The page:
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Prime Minister Dr. Manmohan Singh's remarks at the reception hosted by the Ambassador of India in New York

New York
September 27, 2008

Ambassador and Mrs. Sen,
Ladies and Gentlemen, 

I extend my warm greetings to all of you. Soon we will be celebrating Id and then Dussehra and Diwali. So my best wishes to all of you for the coming season of festivals.

I am always delighted to be with members of the Indian community and the Indian American community. Your achievements fill my heart with pride. Your success in diverse spheres of human endeavour is a living proof that given a proper enabling environment, the people of Indian origin are second to none.

My wife and I feel happy and proud to be here today.

Ladies and Gentlemen,

Over three years ago, when I addressed the U.S. Congress, I said that some bilateral relations are based on principles and some are based on pragmatism. What is truly remarkable about the India-US relationship today is that it is based on the twin pillars of both principles and pragmatism.

We are both open societies and open economies. We are both multi-cultural, multi-ethnic, multi-religious and multi-lingual nations. Both our countries respect the rule of law and guarantee fundamental human rights.

This pluralism makes us both “argumentative societies” – to use my friend Amartya Sen’s term. As an “argumentative” people we are bound to have our differences and to voice them. That is what makes our relationship a lively one. The arguments that we have are arguments between friends, between equals, and not adversaries.

Ladies and Gentlemen,

The historic agreement on cooperation in the development of civil nuclear energy in India that President George Bush and I embarked upon is nearing fruition.

It is in no small measure due to the very supportive role the Indian American community and the friends of India in the US have played. I thank you all for this.

Thanks to the leadership of President Bush and the friendship of the people of the United States we are on the verge of securing a new status in the global nuclear order. India will be liberated from the constraints of technology denial of 34 years. It will add an important strategic pillar to our bilateral partnership. We will widen our clean energy options.

As we strengthen the economic side of our partnership with the United States, it is inevitable that industry and business in both countries will seek cooperation in new areas such as biotechnology, nanotechnology, health care, space applications, etc. With the launch of the Chandrayaan Moon Mission, with two American instruments aboard, next month, we will cross another milestone.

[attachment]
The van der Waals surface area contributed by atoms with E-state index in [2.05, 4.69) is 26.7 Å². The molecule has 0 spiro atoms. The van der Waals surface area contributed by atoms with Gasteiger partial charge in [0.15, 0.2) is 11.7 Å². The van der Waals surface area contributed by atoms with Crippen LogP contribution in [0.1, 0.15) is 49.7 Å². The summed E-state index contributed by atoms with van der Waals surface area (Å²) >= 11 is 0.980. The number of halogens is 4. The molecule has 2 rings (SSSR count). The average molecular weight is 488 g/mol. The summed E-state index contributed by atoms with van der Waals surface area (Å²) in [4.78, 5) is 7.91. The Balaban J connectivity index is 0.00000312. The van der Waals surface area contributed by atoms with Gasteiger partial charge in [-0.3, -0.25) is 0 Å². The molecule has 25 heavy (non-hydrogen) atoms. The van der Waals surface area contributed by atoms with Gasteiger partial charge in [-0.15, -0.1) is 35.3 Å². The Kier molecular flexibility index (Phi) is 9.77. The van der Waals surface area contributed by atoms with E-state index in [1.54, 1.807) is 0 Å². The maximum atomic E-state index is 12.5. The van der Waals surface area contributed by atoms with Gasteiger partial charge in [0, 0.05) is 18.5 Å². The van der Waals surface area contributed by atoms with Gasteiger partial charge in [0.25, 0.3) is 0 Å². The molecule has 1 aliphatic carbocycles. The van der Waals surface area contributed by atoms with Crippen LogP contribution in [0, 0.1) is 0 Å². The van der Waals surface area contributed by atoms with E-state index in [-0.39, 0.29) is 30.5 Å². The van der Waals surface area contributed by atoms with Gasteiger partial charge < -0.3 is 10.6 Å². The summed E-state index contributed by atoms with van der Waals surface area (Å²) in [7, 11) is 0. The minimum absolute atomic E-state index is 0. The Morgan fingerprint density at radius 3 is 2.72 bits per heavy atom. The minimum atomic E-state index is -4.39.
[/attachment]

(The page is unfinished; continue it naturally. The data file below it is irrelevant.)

The knowledge economy and the fields of education and business have been the life-blood of our bilateral relationship. We have decided to expand the opportunities for educational exchange between our two countries. We have jointly invested in doubling the funding for the U.S. – India Educational Foundation, which will now offer the Fulbright - Jawaharlal Nehru Scholarships and Grants to Indian and American students, teachers and scholars.


The India-US partnership is also a result of a convergence of shared interests and common concerns. It is, therefore, not surprising that support for a strong India-US relationship cuts across party lines in both India and the US. The overall sentiment that emerges from our respective domestic debates is a strong positive endorsement of our strategic partnership.

We face common threats and challenges - of terrorism, energy security, proliferation, drugs, maritime security, climate change and environmental degradation.

We stand together in safeguarding our pluralistic and democratic polities from attacks that seek to destroy our cohesiveness and our prosperity.


The Indian American community inspires people of Indian origin around the world with its leadership, its enterprise and creativity. You have among you Nobel Prize winners and Abel Prize winners; great writers and artists; business leaders and scientists. We are all inspired by the life and achievement of Sunita Williams and Kalpana Chawla; of Indira Nooyi and Vikram Pandit; of Jhumpa Lahiri and Mira Nair; of Srinivasa Varadhan and Sabeer Bhatia.

You have become the "brain bank" of the country of your adoption. I hope that you will also become the "brain bridge" between our two countries in frontier areas of technology as well as in trade and investment.

Our Government has created new opportunities to tap this vast reservoir of talent. We created a new Ministry of Overseas Indian Affairs and launched the Overseas Citizens of India scheme. I know that many of you want to see further improvement in the OCI scheme. We are working on it.

We are aware how fervently you choose to retain your Indian identity, your Indian connections and your Indian heritage, even as you integrate in societies where you live and contribute as good citizens of America.


We have decided to open two additional consulates in Atlanta and Seattle by 2009. This will enhance our consular and cultural outreach.


We have travelled a long distance to reach where we have reached today. We have moved forward as a dynamic and creative nation regaining our rightful place in the global community. The rise of India is a force of peace, development and stability in the world. However, we still have many hurdles to cross. I am confident that our country has the will and the ability to meet the challenge of change.

India’s emergence as a major democratic power and an open economy has been made possible by the creativity, the enterprise, the energy and the talent of its free people. A people who now live on every continent of our planet. A people on whom the sun never sets!

I would like each one of you to be an active partner in this saga of adventure and enterprise, and build an India free from the fear of want and exploitation.